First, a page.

What is wrong with OOP?
In the culture wars between “Object Oriented Programming” and Functional Programming, you will find proponents of OOP that argue that we are doing fine – why should we change? and proponents of FP that lists a litany of inherent problems with what we are doing today and point to the ways FP solves them. After I once was at an Object Bootcamp with Fred George I believe the two main schools of thought are both wrong. All the problems listed by the FP peeps are correct, but they are not inherent in OOP, actually OOP addresses a few of them, but we are as an industry not doing OOP.
I may feel Fred George is the Messiah, but he is not alone in his views. Greg Young has similar concerns.
Inheritance is not the Big Deal
I am old enough to remember Borland C++ ads from the 90s. It focused a lot on inheritance, and reuse through inheritance became the USP for object oriented languages.
As soon as you have written some code though, you realise inheritance is the worst, as it creates undue coupling, making changes very hard to implement.
When Borland made those ads about how Porsche Turbo inherited the Carrera but implemented a big fat rear wing, they had begun their foray into C++ because it offered a way to handle the substantial boilerplate involved in writing a program in Windows. It was relatively straightforward to implement the basics and create a usable abstraction on top of the raw Windows API that made the developer experience much more pleasant.
As visual designers became a thing, they wanted a way to map properties with code, so that UI components (those things implemented as objects we mentioned above) could be manipulated by a developer in design mode. “Property” setters, basically syntactic sugar disguising normal functions, allowed the UI designers to read settings from the object, and replace them with what the developer types in. With this work, Borland and Microsoft were working to catch up with InterfaceBuilder from NeXT Computer (the same thing that lives on today in the Apple MacOS/iOS SDK) that had bolted a different type system on top of C and called it Objective C – but that had a world leading visual designer at the time. Anyway, I think they were in a hurry and didn’t think things through.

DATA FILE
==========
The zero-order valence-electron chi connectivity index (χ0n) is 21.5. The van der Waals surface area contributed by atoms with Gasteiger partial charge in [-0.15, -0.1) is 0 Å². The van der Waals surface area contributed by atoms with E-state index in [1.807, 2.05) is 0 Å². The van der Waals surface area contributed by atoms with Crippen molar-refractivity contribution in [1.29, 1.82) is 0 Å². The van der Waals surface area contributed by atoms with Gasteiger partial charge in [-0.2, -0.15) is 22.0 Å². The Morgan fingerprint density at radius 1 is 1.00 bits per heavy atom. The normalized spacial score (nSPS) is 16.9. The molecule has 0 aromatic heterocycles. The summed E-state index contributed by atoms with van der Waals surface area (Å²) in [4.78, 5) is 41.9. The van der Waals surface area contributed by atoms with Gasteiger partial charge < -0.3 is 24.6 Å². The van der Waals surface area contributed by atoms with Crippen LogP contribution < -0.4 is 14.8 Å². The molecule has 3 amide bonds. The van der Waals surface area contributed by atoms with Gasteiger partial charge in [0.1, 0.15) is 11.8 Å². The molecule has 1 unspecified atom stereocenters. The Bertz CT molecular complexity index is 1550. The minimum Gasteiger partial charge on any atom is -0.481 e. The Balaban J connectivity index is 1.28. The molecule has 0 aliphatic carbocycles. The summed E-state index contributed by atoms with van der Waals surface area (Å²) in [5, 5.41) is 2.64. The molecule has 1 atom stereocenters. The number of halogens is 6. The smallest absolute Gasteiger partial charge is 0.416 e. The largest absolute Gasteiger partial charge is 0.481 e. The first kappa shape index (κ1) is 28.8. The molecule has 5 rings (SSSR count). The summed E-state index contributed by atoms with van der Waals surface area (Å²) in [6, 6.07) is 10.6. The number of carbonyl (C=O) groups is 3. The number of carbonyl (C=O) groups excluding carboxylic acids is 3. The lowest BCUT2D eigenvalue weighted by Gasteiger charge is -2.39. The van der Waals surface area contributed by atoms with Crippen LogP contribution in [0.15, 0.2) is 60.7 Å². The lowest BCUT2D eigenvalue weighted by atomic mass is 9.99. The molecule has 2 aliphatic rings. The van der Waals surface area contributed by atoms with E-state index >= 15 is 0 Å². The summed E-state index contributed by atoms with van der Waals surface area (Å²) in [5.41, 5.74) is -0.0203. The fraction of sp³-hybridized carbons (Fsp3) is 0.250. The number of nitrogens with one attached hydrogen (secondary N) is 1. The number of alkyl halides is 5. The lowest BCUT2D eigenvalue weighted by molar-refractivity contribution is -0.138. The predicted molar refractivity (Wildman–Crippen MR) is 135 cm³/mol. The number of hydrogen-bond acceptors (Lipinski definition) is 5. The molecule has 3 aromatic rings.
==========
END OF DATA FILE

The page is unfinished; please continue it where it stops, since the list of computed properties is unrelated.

Approaches to deal with big programs
In a large codebase, the big problem is achieving low coupling but high cohesion. This means, you want all the code that belongs together to live together but you don’t want to have to make changes in seemingly unrelated code to modify a piece of functionality.
In large problems of old, you could call any subroutine from anywhere else, and many resources were shared, meaning between the time you set a value in a variable and you read from it, some piece of code in between could have modified the value, and you would not be automatically able to know where this access is made and how to prevent it.
In FP, we use modules for scoping, meaning you group functions into modules to aid readability, but the key concept, the Big Idea is immutability. After a value is created, it exists globally, but since they are read-only once created, the drawbacks of global state go away. There is no way to change something that somebody else relies on. You can transform it into a new thing that you need, but the original value hangs around until it’s no longer needed. It is harder to accidentally break other code with changes you are making
The Big Idea in Object oriented development is Encapsulation. You put the data with the code and manipulate abstractions. This means that if you get your abstractions right, you can change or replace these abstractions without needing to make sweeping changes in the codebase.